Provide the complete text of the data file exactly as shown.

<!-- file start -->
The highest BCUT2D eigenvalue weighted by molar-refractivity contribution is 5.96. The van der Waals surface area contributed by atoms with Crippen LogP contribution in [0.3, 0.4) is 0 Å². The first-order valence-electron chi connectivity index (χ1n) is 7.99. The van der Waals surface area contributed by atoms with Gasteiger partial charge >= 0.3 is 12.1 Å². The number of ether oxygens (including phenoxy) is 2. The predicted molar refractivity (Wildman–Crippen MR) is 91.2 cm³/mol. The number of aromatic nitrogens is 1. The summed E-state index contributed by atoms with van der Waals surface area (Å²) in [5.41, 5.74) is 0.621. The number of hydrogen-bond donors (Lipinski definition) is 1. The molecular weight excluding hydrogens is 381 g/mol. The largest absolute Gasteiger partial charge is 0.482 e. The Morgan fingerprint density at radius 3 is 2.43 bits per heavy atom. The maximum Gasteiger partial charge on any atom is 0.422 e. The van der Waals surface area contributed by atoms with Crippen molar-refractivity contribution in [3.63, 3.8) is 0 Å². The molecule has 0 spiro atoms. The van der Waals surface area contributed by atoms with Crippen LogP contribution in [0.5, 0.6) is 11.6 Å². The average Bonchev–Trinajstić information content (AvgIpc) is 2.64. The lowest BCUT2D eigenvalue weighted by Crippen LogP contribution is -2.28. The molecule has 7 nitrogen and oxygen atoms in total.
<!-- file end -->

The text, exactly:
The highest BCUT2D eigenvalue weighted by molar-refractivity contribution is 5.96. The van der Waals surface area contributed by atoms with Crippen LogP contribution in [0.3, 0.4) is 0 Å². The first-order valence-electron chi connectivity index (χ1n) is 7.99. The van der Waals surface area contributed by atoms with Gasteiger partial charge >= 0.3 is 12.1 Å². The number of ether oxygens (including phenoxy) is 2. The predicted molar refractivity (Wildman–Crippen MR) is 91.2 cm³/mol. The number of aromatic nitrogens is 1. The summed E-state index contributed by atoms with van der Waals surface area (Å²) in [5.41, 5.74) is 0.621. The number of hydrogen-bond donors (Lipinski definition) is 1. The molecular weight excluding hydrogens is 381 g/mol. The largest absolute Gasteiger partial charge is 0.482 e. The Morgan fingerprint density at radius 3 is 2.43 bits per heavy atom. The maximum Gasteiger partial charge on any atom is 0.422 e. The van der Waals surface area contributed by atoms with Crippen molar-refractivity contribution in [3.63, 3.8) is 0 Å². The molecule has 0 spiro atoms. The van der Waals surface area contributed by atoms with Crippen LogP contribution in [0.5, 0.6) is 11.6 Å². The average Bonchev–Trinajstić information content (AvgIpc) is 2.64. The lowest BCUT2D eigenvalue weighted by Crippen LogP contribution is -2.28. The molecule has 7 nitrogen and oxygen atoms in total.